SOMETIMES, YOU JUST HAVE TO DECIDE THAT your company is different.
“Everybody does granite countertops, and we do, too,” says Dilan de Silva, IT director at Grasso Holdings, which put a home-technology package as standard into all 60 units at The Packard Grande condo project in Philadelphia.
“We decided to give [buyers] the smart-home option and do it in such a way that the average person could afford it,” de Silva explains. With a single remote, homeowners can manage their audio and video, their digital photos and home movies, and the lights and the thermostat.
The condominiums, which sell for $330,000 to $700,000, are geared to busy young professionals who want the latest in home technology.
Each unit comes with a 42-inch Samsung plasma television, Insteon lighting, a thermostat from Proliphix based on Internet protocol (which allows homeowners to check the HVAC remotely over the Web), a Sonos wireless audio system, and a wall-mounted iPort.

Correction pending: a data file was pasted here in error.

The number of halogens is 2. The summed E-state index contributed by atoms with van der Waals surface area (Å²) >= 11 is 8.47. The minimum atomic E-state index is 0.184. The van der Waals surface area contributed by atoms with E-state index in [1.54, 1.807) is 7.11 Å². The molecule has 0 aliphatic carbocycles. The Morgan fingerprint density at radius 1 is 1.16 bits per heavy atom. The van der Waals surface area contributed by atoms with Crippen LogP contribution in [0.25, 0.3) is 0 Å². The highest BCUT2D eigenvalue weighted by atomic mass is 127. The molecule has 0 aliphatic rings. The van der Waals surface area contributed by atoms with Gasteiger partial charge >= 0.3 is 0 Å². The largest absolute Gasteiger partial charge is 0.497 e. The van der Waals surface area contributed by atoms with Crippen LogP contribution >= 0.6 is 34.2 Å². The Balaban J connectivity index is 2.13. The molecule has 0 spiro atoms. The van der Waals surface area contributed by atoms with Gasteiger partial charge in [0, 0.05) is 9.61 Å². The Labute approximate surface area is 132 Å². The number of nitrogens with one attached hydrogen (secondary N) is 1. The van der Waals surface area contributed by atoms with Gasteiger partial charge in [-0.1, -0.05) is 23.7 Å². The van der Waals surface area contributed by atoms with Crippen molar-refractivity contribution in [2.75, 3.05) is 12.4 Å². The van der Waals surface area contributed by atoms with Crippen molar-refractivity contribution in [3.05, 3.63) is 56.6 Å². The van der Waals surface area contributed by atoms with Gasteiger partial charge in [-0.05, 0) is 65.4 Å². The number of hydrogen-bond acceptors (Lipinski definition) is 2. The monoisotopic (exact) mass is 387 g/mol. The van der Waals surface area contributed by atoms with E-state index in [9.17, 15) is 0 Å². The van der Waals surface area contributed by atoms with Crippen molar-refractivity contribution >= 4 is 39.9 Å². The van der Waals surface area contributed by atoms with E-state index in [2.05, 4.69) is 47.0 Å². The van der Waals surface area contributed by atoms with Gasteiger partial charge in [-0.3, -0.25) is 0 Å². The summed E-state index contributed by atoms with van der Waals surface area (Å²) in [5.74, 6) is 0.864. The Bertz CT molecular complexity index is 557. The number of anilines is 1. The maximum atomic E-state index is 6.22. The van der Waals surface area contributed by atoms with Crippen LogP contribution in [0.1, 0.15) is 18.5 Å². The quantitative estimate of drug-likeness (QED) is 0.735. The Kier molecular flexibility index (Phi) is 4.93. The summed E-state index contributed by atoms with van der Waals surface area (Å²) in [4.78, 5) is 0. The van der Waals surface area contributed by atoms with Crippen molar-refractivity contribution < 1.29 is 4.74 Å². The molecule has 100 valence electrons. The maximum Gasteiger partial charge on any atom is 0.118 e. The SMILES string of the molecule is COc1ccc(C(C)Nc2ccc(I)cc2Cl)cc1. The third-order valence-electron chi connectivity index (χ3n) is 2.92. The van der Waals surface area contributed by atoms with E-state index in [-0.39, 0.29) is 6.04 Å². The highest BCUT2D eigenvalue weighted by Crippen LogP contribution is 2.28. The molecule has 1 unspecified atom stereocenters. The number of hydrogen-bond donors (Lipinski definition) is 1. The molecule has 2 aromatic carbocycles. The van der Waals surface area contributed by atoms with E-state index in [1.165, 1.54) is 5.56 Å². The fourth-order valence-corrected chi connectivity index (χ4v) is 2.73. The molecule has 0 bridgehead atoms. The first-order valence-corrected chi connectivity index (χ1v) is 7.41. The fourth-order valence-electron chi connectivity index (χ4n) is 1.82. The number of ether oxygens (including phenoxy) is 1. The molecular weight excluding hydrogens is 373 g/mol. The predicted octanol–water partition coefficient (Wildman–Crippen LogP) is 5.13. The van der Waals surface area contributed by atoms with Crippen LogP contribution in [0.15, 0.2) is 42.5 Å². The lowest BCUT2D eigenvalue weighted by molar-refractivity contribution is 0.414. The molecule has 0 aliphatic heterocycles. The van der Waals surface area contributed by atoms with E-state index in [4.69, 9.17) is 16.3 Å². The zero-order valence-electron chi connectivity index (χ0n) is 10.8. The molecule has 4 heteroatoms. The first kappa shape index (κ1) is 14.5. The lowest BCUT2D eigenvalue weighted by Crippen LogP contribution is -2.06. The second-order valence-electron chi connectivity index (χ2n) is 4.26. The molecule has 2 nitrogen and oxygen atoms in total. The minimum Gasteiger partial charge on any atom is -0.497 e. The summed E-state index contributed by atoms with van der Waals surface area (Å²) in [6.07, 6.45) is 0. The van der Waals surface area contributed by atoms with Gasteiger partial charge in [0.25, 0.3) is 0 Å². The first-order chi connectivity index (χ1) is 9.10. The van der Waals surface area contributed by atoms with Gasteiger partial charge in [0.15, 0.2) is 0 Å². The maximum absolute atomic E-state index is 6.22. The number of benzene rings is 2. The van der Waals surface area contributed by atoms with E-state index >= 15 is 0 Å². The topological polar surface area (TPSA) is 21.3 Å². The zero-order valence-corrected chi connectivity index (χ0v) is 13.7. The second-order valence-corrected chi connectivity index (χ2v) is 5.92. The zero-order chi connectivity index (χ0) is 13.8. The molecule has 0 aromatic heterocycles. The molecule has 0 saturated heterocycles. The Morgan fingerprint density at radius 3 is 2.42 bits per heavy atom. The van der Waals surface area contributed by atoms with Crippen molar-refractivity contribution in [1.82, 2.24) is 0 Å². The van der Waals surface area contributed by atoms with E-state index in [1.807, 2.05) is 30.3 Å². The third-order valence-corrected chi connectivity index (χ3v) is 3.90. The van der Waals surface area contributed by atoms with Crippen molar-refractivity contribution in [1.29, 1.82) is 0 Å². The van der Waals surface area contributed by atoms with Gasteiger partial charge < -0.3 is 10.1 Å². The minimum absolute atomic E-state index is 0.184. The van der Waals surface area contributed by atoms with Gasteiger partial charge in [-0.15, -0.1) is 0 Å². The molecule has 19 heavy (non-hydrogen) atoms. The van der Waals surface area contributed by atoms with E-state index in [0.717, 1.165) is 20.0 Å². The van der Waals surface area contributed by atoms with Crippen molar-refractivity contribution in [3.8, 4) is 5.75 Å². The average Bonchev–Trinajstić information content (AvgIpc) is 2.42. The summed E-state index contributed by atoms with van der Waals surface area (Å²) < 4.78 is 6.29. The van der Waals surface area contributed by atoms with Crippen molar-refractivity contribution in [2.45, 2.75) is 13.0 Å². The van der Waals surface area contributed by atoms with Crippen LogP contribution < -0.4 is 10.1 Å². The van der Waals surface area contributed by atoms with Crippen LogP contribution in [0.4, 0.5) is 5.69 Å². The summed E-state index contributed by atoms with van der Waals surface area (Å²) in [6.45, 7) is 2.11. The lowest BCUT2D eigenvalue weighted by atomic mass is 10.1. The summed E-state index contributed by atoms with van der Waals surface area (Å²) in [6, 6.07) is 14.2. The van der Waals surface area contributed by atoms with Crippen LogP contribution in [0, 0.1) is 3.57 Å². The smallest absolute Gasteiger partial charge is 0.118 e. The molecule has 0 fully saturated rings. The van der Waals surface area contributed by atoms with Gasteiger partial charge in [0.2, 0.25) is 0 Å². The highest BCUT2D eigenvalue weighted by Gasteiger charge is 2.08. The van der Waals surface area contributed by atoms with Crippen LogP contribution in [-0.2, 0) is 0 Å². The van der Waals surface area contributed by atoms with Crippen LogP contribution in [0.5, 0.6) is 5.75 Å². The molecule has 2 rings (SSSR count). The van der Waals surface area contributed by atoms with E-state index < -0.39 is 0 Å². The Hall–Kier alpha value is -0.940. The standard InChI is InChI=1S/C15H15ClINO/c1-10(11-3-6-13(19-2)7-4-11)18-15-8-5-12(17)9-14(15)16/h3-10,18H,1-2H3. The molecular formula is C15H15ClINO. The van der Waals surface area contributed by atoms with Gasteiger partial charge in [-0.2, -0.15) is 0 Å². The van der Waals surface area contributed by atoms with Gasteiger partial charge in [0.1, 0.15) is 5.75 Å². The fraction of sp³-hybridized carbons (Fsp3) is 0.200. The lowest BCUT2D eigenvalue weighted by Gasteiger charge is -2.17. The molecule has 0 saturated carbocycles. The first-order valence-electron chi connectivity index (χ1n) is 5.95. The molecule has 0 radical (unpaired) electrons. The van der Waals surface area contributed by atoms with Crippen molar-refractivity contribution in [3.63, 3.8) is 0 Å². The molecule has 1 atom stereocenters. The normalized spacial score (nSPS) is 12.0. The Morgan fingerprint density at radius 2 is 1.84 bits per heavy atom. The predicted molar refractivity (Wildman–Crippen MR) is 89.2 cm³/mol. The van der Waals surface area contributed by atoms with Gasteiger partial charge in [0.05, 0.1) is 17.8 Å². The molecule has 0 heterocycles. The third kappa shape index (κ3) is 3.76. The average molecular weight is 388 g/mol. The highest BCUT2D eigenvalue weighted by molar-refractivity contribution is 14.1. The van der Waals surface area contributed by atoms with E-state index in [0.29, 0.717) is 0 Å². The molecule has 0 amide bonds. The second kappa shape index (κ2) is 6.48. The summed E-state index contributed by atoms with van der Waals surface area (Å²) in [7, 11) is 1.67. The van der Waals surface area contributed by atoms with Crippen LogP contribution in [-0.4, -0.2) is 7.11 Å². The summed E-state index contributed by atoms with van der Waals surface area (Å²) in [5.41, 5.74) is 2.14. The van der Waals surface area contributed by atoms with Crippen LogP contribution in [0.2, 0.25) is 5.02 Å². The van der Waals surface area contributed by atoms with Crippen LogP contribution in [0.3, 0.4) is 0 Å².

The technology is supported by a Denali Edition Windows Media Center PC from Niveus that can handle 1 terabyte of storage for audio, digital photos, and home movies. The PC is optimized for high-definition television—plus it's fanless, which means that it runs quieter, more like a consumer electronics device. Videos are stored on a 200-disc Niveus Ice Vault DVD changer. All of the condo units have structured wiring and a Linksys wireless router in the structured wiring panel.
“What's great about our system is that the technology doesn't overpower the homeowner,” says de Silva. “The Insteon lighting works like regular dimmer switches,” he says, adding that people love the Sonos system because the interface is like an iPod's.
Learn more about markets featured in this article: Philadelphia, PA.